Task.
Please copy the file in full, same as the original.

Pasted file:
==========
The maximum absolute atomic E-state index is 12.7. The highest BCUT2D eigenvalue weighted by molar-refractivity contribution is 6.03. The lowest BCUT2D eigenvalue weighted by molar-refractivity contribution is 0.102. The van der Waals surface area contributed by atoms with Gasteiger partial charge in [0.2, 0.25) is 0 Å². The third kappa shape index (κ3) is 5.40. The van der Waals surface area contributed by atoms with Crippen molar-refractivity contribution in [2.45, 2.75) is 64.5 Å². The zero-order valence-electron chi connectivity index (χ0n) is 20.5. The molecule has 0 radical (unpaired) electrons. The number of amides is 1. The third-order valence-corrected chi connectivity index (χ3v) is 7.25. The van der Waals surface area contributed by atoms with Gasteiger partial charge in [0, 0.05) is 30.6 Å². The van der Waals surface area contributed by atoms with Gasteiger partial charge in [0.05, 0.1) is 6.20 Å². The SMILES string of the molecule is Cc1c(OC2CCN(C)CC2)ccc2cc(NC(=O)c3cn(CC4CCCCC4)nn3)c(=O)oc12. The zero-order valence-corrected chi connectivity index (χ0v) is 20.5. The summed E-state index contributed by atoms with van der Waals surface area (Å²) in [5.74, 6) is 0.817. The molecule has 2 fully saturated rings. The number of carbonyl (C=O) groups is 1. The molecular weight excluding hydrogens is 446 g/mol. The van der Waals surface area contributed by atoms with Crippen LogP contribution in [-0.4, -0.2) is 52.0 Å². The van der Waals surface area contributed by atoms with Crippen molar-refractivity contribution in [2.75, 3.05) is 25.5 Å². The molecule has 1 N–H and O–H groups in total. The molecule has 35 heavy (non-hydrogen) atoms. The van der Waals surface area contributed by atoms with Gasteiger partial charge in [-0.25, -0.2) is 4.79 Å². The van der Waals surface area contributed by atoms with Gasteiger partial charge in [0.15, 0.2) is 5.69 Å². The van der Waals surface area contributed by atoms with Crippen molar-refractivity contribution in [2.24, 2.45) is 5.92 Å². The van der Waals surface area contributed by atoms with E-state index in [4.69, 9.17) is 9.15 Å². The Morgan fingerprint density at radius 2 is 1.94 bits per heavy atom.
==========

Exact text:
The maximum absolute atomic E-state index is 12.7. The highest BCUT2D eigenvalue weighted by molar-refractivity contribution is 6.03. The lowest BCUT2D eigenvalue weighted by molar-refractivity contribution is 0.102. The van der Waals surface area contributed by atoms with Gasteiger partial charge in [0.2, 0.25) is 0 Å². The third kappa shape index (κ3) is 5.40. The van der Waals surface area contributed by atoms with Crippen molar-refractivity contribution in [2.45, 2.75) is 64.5 Å². The zero-order valence-electron chi connectivity index (χ0n) is 20.5. The molecule has 0 radical (unpaired) electrons. The number of amides is 1. The third-order valence-corrected chi connectivity index (χ3v) is 7.25. The van der Waals surface area contributed by atoms with Gasteiger partial charge in [0, 0.05) is 30.6 Å². The van der Waals surface area contributed by atoms with Gasteiger partial charge in [0.05, 0.1) is 6.20 Å². The SMILES string of the molecule is Cc1c(OC2CCN(C)CC2)ccc2cc(NC(=O)c3cn(CC4CCCCC4)nn3)c(=O)oc12. The zero-order valence-corrected chi connectivity index (χ0v) is 20.5. The summed E-state index contributed by atoms with van der Waals surface area (Å²) in [5.74, 6) is 0.817. The molecule has 2 fully saturated rings. The number of carbonyl (C=O) groups is 1. The molecular weight excluding hydrogens is 446 g/mol. The van der Waals surface area contributed by atoms with Crippen LogP contribution in [-0.4, -0.2) is 52.0 Å². The van der Waals surface area contributed by atoms with Crippen molar-refractivity contribution in [2.75, 3.05) is 25.5 Å². The molecule has 1 N–H and O–H groups in total. The molecule has 35 heavy (non-hydrogen) atoms. The van der Waals surface area contributed by atoms with Gasteiger partial charge in [-0.25, -0.2) is 4.79 Å². The van der Waals surface area contributed by atoms with Gasteiger partial charge in [0.15, 0.2) is 5.69 Å². The van der Waals surface area contributed by atoms with Crippen molar-refractivity contribution in [2.24, 2.45) is 5.92 Å². The van der Waals surface area contributed by atoms with E-state index in [4.69, 9.17) is 9.15 Å². The Morgan fingerprint density at radius 2 is 1.94 bits per heavy atom.